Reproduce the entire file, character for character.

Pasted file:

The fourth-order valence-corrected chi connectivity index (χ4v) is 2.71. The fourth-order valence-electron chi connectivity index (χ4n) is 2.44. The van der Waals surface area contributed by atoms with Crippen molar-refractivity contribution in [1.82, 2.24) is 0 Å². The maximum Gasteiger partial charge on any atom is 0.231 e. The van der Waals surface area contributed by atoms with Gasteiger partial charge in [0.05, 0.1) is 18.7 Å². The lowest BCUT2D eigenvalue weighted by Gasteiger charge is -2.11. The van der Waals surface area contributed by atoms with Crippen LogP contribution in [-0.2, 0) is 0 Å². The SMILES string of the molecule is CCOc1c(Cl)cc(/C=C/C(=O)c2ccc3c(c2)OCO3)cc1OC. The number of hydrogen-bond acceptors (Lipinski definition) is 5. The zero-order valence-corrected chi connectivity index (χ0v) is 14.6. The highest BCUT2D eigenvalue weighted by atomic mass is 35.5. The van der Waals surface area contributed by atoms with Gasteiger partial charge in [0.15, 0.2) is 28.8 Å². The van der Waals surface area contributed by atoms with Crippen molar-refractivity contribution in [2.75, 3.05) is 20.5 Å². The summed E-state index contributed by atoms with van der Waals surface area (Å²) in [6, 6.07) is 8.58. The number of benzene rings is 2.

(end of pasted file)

The fourth-order valence-corrected chi connectivity index (χ4v) is 2.71. The fourth-order valence-electron chi connectivity index (χ4n) is 2.44. The van der Waals surface area contributed by atoms with Crippen molar-refractivity contribution in [1.82, 2.24) is 0 Å². The maximum Gasteiger partial charge on any atom is 0.231 e. The van der Waals surface area contributed by atoms with Gasteiger partial charge in [0.05, 0.1) is 18.7 Å². The lowest BCUT2D eigenvalue weighted by Gasteiger charge is -2.11. The van der Waals surface area contributed by atoms with Crippen LogP contribution in [-0.2, 0) is 0 Å². The SMILES string of the molecule is CCOc1c(Cl)cc(/C=C/C(=O)c2ccc3c(c2)OCO3)cc1OC. The number of hydrogen-bond acceptors (Lipinski definition) is 5. The zero-order valence-corrected chi connectivity index (χ0v) is 14.6. The highest BCUT2D eigenvalue weighted by atomic mass is 35.5. The van der Waals surface area contributed by atoms with Gasteiger partial charge in [0.15, 0.2) is 28.8 Å². The van der Waals surface area contributed by atoms with Crippen molar-refractivity contribution in [2.75, 3.05) is 20.5 Å². The summed E-state index contributed by atoms with van der Waals surface area (Å²) in [6, 6.07) is 8.58. The number of benzene rings is 2.